Nora then flew east with the rat in tow.

Side note:  Blue jays have been hiding in the Holiday Tree in the park and I was wondering if they could be roosting in there at night.  When Nora flew past the tree, three blue jays shot out of the tree, answering my question.

Nora carried the rat to a fire escape on 8th Street, east of Avenue B.  She ate for about ten minutes, but decided to abandon the rat and flew down the street towards Avenue C.  By that time, it was really dark and raining and I wasn't up to finding out where she went.

If you look out your window and see a mangled rat on the fire escape, this is probably how it got there.

Wednesday, February 14, 2018

Christo and Nora get a power-wash in the rain

Red-tail Christo is still working tirelessly on his nest in the ginkgo tree on the east side of Tompkins Square.  Nora has been spotted in the nest as well, but I have yet to see her gather sticks or engage in any other activity.

Christo in the ginkgo nest

During a brief moment of sunshine over the dreary weekend, I caught up with Christo as he broke sticks from trees on the east side of the park.

Christo breaks a stick

Christo breaks a stick

Christo with a big stick

Nest-building is hard work.  Fact!


On Sunday, I found both Christo and Nora atop the cross of St Nicholas of Myra on Avenue A and 10th Street during a deluge.  It's hard to see the rain in this photo, but it was pouring. 

Christo and Nora in a rain storm

People sometimes ask me where the hawks go when it rains and my answer is they go nowhere.  From what I've seen over the years, the hawks take advantage of the rain and enjoy power-washing their feathers.  Afterwards, they often perch in a high place and let the wind dry them off.

Below are some short videos of Christo (on top) and Nora (on the right) enjoyng Nature's spa treatment.

This video was taken at a slightly different angle.

Eventually, Nora flew off and Christo came down into the park where he landed on the central lawn and inspected an old wet dead rat.

Christo finds an old dead rat in the rain

Christo finds an old dead rat in the rain

Christo took a few bites of the rat before a dog got too close and spooked him.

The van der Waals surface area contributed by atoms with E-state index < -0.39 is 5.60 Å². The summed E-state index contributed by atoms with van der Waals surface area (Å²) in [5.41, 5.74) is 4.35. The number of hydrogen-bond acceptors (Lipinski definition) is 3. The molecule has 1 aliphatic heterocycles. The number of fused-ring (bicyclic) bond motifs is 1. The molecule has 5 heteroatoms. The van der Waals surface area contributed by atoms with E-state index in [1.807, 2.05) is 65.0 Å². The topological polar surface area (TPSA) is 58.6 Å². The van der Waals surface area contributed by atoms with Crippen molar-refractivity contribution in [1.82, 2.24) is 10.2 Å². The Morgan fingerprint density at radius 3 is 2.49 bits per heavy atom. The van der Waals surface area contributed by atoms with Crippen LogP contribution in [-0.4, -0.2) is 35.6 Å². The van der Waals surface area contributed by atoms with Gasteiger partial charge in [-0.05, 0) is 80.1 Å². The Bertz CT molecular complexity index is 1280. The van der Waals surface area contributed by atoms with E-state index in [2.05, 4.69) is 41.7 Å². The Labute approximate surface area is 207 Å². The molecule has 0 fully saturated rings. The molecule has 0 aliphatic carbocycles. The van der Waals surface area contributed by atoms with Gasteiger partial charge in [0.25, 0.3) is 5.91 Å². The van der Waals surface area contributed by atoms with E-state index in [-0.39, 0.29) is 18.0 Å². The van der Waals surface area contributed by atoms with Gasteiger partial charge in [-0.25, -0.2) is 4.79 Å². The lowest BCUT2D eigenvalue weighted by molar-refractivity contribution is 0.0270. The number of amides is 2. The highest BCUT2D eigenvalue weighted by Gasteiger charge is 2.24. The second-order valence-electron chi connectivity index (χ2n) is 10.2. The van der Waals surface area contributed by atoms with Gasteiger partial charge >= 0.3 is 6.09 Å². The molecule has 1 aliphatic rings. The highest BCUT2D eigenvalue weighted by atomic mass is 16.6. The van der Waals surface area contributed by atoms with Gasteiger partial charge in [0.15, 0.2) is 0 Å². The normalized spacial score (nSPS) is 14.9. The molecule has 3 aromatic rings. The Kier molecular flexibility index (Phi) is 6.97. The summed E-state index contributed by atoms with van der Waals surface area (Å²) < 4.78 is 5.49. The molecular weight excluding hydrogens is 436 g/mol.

After the sun returned...


I'm hoping for better weather and more nesting activity in the next couple of weeks.

Thursday, February 8, 2018

Fun with a young red-tail in Battery Park

I enjoy spending time in Battery Park in winter as the cold weather keeps most of the crowds away and the park can be pretty quiet.  A young red-tailed hawk has been wintering in the park this season (previously featured in this post), and I was recently delighted to see it playing around on the main lawn.

Immature red-tail

This hawk seems to be attracted to pine cones, which make perfect toys.

Immature red-tail

I really love seeing young hawks run around, and I managed to get some video of this hawk curiously inspecting the vegetation.

In addition to pine cones, this hawk had fun wrangling a pine bough.

It doesn't get much cuter than this (action starts at the 50-second mark) -

Playful one minute, stern the next...

Immature red-tail

As nesting season starts up, these young hawks will likely migrate out of the city, so enjoy them while you can.

Immature red-tail

Tuesday, February 6, 2018

Christo and Nora make a mating attempt

Christo seems to be taking the lead showing Nora how things are done during hawk mating season.

Over the weekend, I caught up with the pair as they hung out on the cross at St Brigid's on Avenue B and 8th Street (Christo is on the left, Nora is on the right).

Christo and Nora

After a short meeting, Christo flew across the street to Tompkins Square Park to work on the nest in the ginkgo tree.  Nora stayed behind and watched.

Nora and Christo

This stick goes there, and this one goes there...

Christo works on the nest

Christo seems to be showing Nora what to do.  I'm wondering if she's young and maybe has never built a nest before.  Or, maybe she was raised in a non-tree environment and needs to learn.  She appears to be comfortable on buildings, so perhaps she was born in an urban area.  Unfortunately, her background is a mystery.

While working on the nest, Christo would look back at the church where Nora perched.

Do you see what I'm doing?  Wanna join me?

Christo in the nest

Finished with nestorations, Christo returned to the church cross...

Christo flies in to Nora

...and hopped on Nora's back!

Christo and Nora mating attempt

Nora seemed to be more confused than anything else.

Christo and Nora mating attempt

Hmm, they didn't quite mate, but came close.

Christo and Nora mating attempt

After the three-second balancing act, Christo took off and returned to stick-gathering.  Nora stayed on the cross for a while, then eventually flew off to roost.

Christo and Nora mating attempt

Christo is moving ahead with what he's supposed to be doing for mating season.  Maybe Nora will become more enthusiastic after hormones kick in during the next few weeks.

Who could possibly resist this awesome guy???